The French Intifada

The French Intifada

The French Intifada by Andrew Hussey

When I first heard about this provocatively named book, I put it on my reading list. With a subtitle like “the long war between France and its Arabs”, how can I not? As with a lot of books on the list, if it doesn’t get read immediately, it gets pushed down further and further. But then Charlie Hebdo happened, and this book became #1. I especially wanted to see if this book predicted the shooting.

The book is broken out into four main sections. The first talks about the banlieues of France – suburbs of major cities where the large Arab population struggles to find its identity. The sheer number of violent attacks is somewhat shocking. The other three parts are devoted to the colonial history of Algeria, Morocco, and Tunisia.

1) The idea of laicite is strong in France.

Laicite is the notion that it is illegal to distinguish individuals based on their religion. It sounds like a more hardcore version of the separation of church and state. Hussey claims that it was a way of keeping the Catholic church in check and promoting the republican values of France. An interesting point near the end of the book is that, as a result, they don’t know how many Muslims are in prison.

2) Lyons is one of the most right wing and Catholic cities in France.

Lyons, the unofficial capital of Deep France, is the second largest city after Paris, but this is a little known fact because Lyons doesn’t position itself that way. Hussey talks about the 1981 riots here and brings up the concept of the souchards – those who are rooted and belong to France – vs the immigrants.

3) France invaded Algeria in 1830 and some even watched the invasion like a performance.

The conquest was supposedly instigated by the fly whisk incident, in which the Dey – Ottoman governor of Algeria – hit the French consul Deval.

4) The colons in Algeria came to be known as the pied noirs from the black shoes they wore.

These pied noirs introduced an interesting dynamic where they wanted total control and thwarted France’s attempts to appease the natives. They opposed the three main political forces at work – integrationist, nationalist, and Islamic. Side note: for Arabs, there are two different strands of nationalism. Qawmiyya (tribe) refers to pan-Arab nationalism, while wataniyya (homeland) refers to a specific region.

5) The war for independence in Algeria was sparked by incidents on Toussaint Rouge (All Saints Day) in 1954.

The nationalist group FLN (Front de Liberation Nationale) killed pied noirs, including two teachers in a bus.

6) Albert Camus and Zinedine Zidane are both Algerians.

Camus is portrayed as pro-Algerian and laments France’s mishandling of Algeria – especially in its use of torture. Zidane has been called a harki – a derogatory term for Algerians who fought for the French during the war of independence.

7) Wahhabism is the puritan form of Islam from Saudi Arabia. It’s somewhat synonymous with Salafism, but I don’t know enough to say that.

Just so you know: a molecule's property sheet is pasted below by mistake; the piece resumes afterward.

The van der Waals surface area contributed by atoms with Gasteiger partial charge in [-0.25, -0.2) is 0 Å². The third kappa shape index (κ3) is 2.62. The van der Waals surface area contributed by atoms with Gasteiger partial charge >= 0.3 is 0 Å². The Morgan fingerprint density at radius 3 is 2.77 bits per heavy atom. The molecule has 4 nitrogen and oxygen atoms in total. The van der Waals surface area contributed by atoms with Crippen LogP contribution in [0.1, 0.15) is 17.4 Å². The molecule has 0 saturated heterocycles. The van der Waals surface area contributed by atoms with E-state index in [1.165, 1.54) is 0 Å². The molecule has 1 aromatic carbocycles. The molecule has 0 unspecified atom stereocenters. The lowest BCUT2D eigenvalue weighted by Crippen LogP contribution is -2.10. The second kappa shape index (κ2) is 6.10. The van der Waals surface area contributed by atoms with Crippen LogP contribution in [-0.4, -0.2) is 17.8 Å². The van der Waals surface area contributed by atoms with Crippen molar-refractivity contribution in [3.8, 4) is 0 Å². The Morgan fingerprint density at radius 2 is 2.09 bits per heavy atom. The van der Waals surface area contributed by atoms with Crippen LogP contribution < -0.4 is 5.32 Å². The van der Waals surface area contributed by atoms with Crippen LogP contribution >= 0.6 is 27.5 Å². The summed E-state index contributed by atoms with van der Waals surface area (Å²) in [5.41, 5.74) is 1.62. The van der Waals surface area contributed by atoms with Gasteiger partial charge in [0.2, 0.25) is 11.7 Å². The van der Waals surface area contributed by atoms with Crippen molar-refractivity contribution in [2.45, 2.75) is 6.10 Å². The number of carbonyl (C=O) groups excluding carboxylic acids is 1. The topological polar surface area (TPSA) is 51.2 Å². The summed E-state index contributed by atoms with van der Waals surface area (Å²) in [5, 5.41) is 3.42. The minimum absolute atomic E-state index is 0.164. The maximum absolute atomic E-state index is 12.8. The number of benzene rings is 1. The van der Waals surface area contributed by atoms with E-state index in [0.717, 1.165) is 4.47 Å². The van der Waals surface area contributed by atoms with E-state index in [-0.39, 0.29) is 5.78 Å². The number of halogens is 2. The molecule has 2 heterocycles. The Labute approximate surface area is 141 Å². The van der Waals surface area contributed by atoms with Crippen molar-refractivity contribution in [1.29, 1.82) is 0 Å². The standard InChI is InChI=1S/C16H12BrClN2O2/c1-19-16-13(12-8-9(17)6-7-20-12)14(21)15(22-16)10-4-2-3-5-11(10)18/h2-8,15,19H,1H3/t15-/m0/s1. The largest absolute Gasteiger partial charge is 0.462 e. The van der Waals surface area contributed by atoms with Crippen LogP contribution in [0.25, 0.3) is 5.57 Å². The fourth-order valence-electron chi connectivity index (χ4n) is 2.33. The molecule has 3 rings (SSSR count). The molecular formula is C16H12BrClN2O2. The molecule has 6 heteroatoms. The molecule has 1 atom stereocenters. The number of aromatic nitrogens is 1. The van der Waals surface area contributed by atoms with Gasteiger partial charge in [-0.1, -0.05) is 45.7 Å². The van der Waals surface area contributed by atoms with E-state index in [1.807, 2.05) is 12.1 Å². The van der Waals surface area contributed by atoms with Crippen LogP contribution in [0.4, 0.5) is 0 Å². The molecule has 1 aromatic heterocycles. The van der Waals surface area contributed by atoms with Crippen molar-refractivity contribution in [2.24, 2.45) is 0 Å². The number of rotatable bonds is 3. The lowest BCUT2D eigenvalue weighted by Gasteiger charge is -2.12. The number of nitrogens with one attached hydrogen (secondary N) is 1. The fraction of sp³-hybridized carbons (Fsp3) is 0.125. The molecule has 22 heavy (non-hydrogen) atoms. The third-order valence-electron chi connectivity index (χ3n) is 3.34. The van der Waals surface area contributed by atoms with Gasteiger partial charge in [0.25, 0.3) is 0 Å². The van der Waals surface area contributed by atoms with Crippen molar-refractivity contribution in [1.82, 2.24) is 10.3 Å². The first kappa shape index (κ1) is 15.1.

Islamist forces began to take over in 1980s and 1990s, with extremist, anti-West groups forming. They were especially against Jahiliya – the state of ignorance that they believe people are in until they truly become Muslim. A civil war between FLN and the Islamists began in 1991 when the Islamic FIS gained a majority in the first round of elections.

8) Morocco is socially divided into the poor north and the rich south (Casablanca, Rabat).

Tangier is known as a seedy city in the north with heavy Spanish influence. The 2004 Madrid attacks are linked to Tangier, and Hussey paints the attacks as a payback to the French-favored south.

9) Ben Ali – and his Tunisia – was the most West-friendly North Africa ally.

Although Tunisia seemed peaceful and trouble-free from the outside, Ben Ali was a harsh leader who angered his people. When a vendor lit himself on fire in 2011 after a dispute with a policewoman, the Arab Spring began. Ben Ali was overthrown and fled to Riyadh. It was an embarrassing moment for Sarkozy and other high profile French leaders. Now, Tunisia is more unstable, and Hussey even mentions how the French population there has been receiving death threats as a result of a Charlie Hebdo publication.

10) The rise of Islamists has become a major issue for the West.

And this is exacerbated by the connection between North Africa and France. The population in France’s banlieues is an extension of Algeria, Morocco, and Tunisia. The more they feel they don’t belong, the more likely they are to turn to Islam. Best quote of the book: “‘Why not? I can’t get to France. There’s nothing else here now. Why not fight for God?'”

 

I’ve read a few reviews online, and they have not been very favorable. I can see why. The first strike against this book for me is definitely the typos. It’s amazing how one extra “a” or “the” can destroy credibility. This applies to making slides too. Secondly, the book doesn’t really do a good job of connecting the past with the present. A lot of it is plain history, with no serious attempt at analysis. I do give him credit though for a very enjoyable read. This book is definitely a great primer for learning about French influence in North Africa – a link that might prove to be crucial in solving the West vs Islam puzzle.

 

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